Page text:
Each night, I tell her how special she is to me.  How she’s my only girl.  My princess.  I tell her I understand how hard this change must be, and it’s ok to be upset.

She just nods, smiles, and tells me she wants strawberries.

Yesterday, we went to the library and got her some “big sister” books.

I don’t know how much she is able to comprehend of what I tell her, or what we’re reading in the books.  She isn’t able to communicate fully how she’s feeling with the transition.  My heart just goes out to her.

I know this is just a season, and we’ll get through this transitory phase soon.  Hopefully, relatively unscathed.

Britney

INSENSITIVE COMMENTS

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If you really don’t want to know how a pregnant women is feeling-don’t ask!

Recently, a dear friend asked “How are you feeling?”  To which I replied I was feeling good, but I’ll feel better after my next ultrasound.  I told her I wasn’t having as many symptoms as in the beginning.  I still felt pregnant and was starting to show, but was worried I might have lost one of the babies.

It is a common fear of early twin pregnancies, especially since Vanishing Twin Syndrome occurs in 21-30% of multifetal pregnancies in the first trimester (according to the American Pregnancy Association).

Her response was, “That shows you have too much time on your hands if you are worried about that.”  This reaction bothered me on several levels.

First, I detest when people dismiss your worry as something insignificant.  Things that bother some of my friends or family does not worry me.  I don’t discount it as irrelevant when they express their concerns to me.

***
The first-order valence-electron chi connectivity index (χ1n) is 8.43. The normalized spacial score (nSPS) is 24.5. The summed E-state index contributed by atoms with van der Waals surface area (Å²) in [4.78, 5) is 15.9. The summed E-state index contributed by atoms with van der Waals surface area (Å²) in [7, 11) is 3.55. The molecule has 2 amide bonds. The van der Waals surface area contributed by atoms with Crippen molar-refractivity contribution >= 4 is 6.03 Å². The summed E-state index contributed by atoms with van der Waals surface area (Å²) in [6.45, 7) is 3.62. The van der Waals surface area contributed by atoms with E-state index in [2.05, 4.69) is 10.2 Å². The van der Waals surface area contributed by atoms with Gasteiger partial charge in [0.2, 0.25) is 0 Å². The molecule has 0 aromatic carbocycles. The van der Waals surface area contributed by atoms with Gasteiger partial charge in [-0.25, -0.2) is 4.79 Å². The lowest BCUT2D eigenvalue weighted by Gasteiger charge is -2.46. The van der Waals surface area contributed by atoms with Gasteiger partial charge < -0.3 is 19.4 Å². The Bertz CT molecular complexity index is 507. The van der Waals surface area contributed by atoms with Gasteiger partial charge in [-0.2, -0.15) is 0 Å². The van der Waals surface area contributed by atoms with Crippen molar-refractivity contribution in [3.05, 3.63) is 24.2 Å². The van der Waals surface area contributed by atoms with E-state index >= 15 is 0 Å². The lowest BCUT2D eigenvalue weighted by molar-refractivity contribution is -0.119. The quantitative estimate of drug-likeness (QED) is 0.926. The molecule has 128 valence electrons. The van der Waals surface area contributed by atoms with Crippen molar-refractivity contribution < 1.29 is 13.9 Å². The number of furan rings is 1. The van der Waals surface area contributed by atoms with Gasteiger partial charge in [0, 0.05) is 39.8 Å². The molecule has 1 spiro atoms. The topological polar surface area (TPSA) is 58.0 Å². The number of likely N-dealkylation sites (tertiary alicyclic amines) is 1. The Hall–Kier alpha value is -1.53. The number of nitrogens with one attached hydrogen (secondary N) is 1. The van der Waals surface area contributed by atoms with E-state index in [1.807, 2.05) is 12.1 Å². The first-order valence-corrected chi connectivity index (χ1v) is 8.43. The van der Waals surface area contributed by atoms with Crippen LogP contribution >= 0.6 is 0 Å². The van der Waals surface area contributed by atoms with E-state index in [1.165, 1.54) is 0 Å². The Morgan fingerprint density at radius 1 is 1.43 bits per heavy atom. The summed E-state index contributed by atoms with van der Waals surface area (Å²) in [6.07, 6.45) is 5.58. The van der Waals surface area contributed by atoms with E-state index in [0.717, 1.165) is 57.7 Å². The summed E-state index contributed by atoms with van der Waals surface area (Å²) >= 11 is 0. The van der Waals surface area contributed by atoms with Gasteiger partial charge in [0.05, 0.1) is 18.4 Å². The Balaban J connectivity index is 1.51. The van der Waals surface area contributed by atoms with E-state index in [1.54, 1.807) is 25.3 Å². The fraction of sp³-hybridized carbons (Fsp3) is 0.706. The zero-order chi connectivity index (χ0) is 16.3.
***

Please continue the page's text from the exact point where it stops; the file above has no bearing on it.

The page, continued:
Second, she’s never gone through infertility and has no concept of how hard it was to be able to say, “We’re carrying twins!”  In my 11th week of shots (with a sore bum), I can truly say, she has no idea what we have gone through.  She jokes she can get pregnant on birth control.  Love you girl, but good for you!  My babies didn’t come so easy, and I won’t dismiss losing one so easy either.

Third, because I fear miscarrying a twin means in her words, “ I must have too much time on my hands,” infuriates me.  My well intended friend is always making comments about how much “free time” Stay-At-Home moms have.  I don’t want to debate the challenges of Working-Moms vs Stay-At-Home Moms, but there are few myths out there about Stay-At-Home moms.  It’s not a competition- both face advantages and disadvantages.

NO one wins in this argument.  Both make tremendous sacrifices.  When working moms go to work, they take their child to a caretaker.  I am the caretaker.  That is my job!  I take on hours of volunteer work outside the home that often feels like work, I just don’t get paid for it.  We do without so I can stay home.  I respect and admire the challenges working moms face in trying to juggle it all.  I hope they do the same for moms that work inside the home.

Another CPA friend who is on maternity leave with her third child said to me, “This Stay-At-Home mom stuff is not all it’s cracked up to be.”  She was considering staying home full-time to care for her three children.  She recently mentioned she wants to go back to work and give it some more thought.